A bill protecting insurance companies from bad faith litigation if they handle claims within 45 days has cleared its first committee in the Florida House.
The Civil Justice Subcommittee approved the HB 813 by a 7-6 vote on March 27. It has two further committees in the lower chamber before going before the full House. A similar bill in the Senate has not been scheduled for any committee hearings.
Rep. Kathleen Passidomo, R-Naples, sponsor of the bill, said the effort began two years ago with a 50-page bill, but it now has been edited down to a page-and-a-half. She said when someone has a claim against an insured person, the claimant can call the insurance company, which has 72 hours to request a notice of the claim in writing.
After receiving that notice, the insurance company has 45 days to investigate and offer to settle the claim, including paying up to the limits of the policy. If the company does that, Passidomo said, it would be immune from being sued for bad faith.
“Florida is out of control with regard to these claims,” Jacksonville attorney Joseph Kissane told the committee in testifying for the bill. He said the current system has become a game where plaintiffs’ attorneys make complex and impossible demands on the insurance companies to delay a settlement, and then attempt to sue them for bad faith so the policy limits can be exceeded.
But critics said the 45-day period would create more problems than it solved, particularly in complex cases involving multiple claimants. Rep. James Waldman, D-Coconut Creek, recounted an actual case where a single accident resulted in nine injuries and fatalities. He said the insurance company quickly reached a settlement for the policy limits with a few of the victims and ignored the needs of the remaining ones.
“It’s the insurance company’s duty to investigate,” he said. “You do not give immunity to an insurance company just because they took 45 days and they made an offer. That is just wrong.”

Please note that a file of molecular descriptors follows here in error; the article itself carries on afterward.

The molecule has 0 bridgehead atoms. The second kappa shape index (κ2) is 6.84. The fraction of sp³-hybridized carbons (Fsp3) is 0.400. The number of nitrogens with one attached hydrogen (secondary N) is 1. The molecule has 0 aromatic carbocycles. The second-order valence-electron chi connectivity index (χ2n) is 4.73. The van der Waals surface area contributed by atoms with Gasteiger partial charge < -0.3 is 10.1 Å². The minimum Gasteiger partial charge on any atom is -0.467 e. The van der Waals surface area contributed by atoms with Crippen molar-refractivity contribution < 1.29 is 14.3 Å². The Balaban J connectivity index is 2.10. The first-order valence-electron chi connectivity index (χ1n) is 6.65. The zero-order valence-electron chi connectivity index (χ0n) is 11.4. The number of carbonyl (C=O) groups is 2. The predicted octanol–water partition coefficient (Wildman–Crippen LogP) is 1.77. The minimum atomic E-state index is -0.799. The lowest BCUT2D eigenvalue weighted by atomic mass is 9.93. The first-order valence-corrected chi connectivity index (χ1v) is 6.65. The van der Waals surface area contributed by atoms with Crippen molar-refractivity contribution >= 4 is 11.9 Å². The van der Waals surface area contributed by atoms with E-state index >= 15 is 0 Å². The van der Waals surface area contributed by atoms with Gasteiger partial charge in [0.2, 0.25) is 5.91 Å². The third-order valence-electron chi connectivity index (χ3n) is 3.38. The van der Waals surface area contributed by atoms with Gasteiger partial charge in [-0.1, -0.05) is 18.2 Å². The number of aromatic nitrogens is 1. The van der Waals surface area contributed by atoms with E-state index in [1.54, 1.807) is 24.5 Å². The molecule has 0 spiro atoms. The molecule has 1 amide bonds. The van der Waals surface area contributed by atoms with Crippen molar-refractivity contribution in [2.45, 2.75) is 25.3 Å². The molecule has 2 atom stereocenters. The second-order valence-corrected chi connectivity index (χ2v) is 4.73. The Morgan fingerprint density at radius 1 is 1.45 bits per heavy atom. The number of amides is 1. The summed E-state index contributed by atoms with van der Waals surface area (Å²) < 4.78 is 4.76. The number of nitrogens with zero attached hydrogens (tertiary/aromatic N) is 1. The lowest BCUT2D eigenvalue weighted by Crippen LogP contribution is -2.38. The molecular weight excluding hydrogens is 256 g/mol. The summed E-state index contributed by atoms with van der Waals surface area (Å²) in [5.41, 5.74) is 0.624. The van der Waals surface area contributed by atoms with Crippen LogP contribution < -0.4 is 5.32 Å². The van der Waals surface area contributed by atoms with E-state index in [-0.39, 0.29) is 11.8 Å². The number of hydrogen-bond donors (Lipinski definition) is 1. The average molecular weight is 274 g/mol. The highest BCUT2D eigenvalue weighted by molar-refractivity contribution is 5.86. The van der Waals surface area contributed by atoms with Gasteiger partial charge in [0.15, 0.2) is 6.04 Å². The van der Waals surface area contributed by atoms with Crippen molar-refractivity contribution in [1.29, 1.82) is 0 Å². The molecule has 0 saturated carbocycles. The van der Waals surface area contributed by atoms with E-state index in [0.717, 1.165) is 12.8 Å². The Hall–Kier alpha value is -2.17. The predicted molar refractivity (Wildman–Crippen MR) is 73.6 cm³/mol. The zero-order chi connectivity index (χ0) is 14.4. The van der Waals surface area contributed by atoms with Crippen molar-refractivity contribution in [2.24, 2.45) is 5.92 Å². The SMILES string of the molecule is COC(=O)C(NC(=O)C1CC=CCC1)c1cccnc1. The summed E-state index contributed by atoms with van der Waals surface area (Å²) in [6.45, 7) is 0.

Tampa attorney James Mulholland agreed. He said plaintiffs’ attorneys won’t be able to advise clients in 45 days whether to accept an offered settlement because that’s insufficient time to see if the defendant has other assets, an umbrella policy exists, or there are other alternatives.
“What this bill is going to do is force me to file a lawsuit to get the information I need to look my client in the eye and advise on whether to settle,” he said.
Rep. Ross Spano, R-Riverview, voted against the bill, but called it a difficult decision. He praised the provision requiring written notice, but questioned whether the proposal tilted too much in favor of insurance companies, particularly dealing with claimants who are not represented by attorneys.
“The reason you have bad faith [laws] is you have parties with really disparate positions in being able to bargain a fair settlement. Insurance companies have a stronger burden because they have a stronger position,” Spano said. “The current system is a little bit loosey-goosey and has some folks taking advantage of it. . . . Insurance companies are making decisions based on the threat of bad faith claims.”
The bill is next scheduled for the Banking and Insurance Subcommittee and then the Judiciary Committee.